Fueling the many debates concerning the efficacy of Vitamin pills in the prevention of certain diseases, a major new research has found that neither calcium pills nor vitamin D pills help prevent growths that can lead to colon cancer in people who have suffered at least one in the past.
Sponsored by the National Cancer Institute (NCI), the study and its findings go against three previous ones that suggested that calcium could boost colon cancer prevention by leaps and bounds. However, as it turned out, the data used in those studies were not collected properly.
The NCI’s study utilised a more rigorous data and involved 2,259 test subjects who had recently underwent precancerous polyp removal during colonoscopy. The subjects were assigned to take either vitamin D3 (1,000 international units), calcium (1,200 milligrams), both vitamin D3 and calcium, or no pills.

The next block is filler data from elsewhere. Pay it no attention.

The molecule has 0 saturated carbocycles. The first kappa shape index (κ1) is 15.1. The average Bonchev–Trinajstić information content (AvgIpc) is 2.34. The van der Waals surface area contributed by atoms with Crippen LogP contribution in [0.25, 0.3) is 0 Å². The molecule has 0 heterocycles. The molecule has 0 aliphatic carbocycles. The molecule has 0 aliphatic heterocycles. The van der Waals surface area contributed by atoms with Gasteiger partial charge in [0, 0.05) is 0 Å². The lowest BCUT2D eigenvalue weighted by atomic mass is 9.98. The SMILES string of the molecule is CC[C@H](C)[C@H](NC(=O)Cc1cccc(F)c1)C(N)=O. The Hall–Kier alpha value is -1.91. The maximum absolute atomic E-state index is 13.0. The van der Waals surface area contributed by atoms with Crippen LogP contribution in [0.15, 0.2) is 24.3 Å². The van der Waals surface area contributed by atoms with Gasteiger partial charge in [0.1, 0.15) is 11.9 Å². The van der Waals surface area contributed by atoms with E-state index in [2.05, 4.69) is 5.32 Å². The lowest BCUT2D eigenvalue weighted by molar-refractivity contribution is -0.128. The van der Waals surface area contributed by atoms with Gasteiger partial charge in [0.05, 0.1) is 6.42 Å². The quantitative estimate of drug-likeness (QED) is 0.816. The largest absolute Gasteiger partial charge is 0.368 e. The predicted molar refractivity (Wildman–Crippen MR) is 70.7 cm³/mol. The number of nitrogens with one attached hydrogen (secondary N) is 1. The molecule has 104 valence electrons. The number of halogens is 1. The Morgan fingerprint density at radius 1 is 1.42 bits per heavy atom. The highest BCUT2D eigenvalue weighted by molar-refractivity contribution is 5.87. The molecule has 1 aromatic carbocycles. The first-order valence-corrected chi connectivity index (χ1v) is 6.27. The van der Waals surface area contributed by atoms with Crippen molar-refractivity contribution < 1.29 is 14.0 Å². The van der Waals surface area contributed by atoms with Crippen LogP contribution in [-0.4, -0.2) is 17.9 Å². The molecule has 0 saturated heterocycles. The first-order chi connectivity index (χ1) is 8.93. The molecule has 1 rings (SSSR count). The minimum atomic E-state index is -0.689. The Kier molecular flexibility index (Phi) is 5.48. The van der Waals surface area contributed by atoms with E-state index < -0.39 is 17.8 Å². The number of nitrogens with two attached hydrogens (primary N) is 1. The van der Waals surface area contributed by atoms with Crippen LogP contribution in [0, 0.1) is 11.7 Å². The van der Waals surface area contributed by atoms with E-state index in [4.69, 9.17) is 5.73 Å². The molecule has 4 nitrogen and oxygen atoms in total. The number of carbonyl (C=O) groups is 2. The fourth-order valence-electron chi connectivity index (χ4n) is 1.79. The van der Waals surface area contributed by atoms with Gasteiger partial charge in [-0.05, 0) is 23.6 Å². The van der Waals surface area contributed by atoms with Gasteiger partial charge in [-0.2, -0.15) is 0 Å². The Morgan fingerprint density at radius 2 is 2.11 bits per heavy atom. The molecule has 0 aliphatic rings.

Female subjects were able to choose to get calcium and then be given either real or dummy pills of vitamin D, with Dr. John Baron of the University of North Carolina explaining:
“We did that so that women concerned about bone health would feel comfortable taking part.”
Baron led the study; after following up on the participants three to five years later, his team found that 43 to 45% of them developed a new polyp, regardless of whether or not they took any of the pills provided. In fact, supplement use made no difference even when age, gender and other relevant variables were taken into account.
Dr. Baron stated that although higher doses of vitamin D may make a difference in cancer prevention, another study will need to be conducted, one that tests an even higher dose than the 600 IUs a day (800 for people over 70) that the Institute of Medicine recommends.
Do you take Calcium and/or Vitamin D? If so, what for?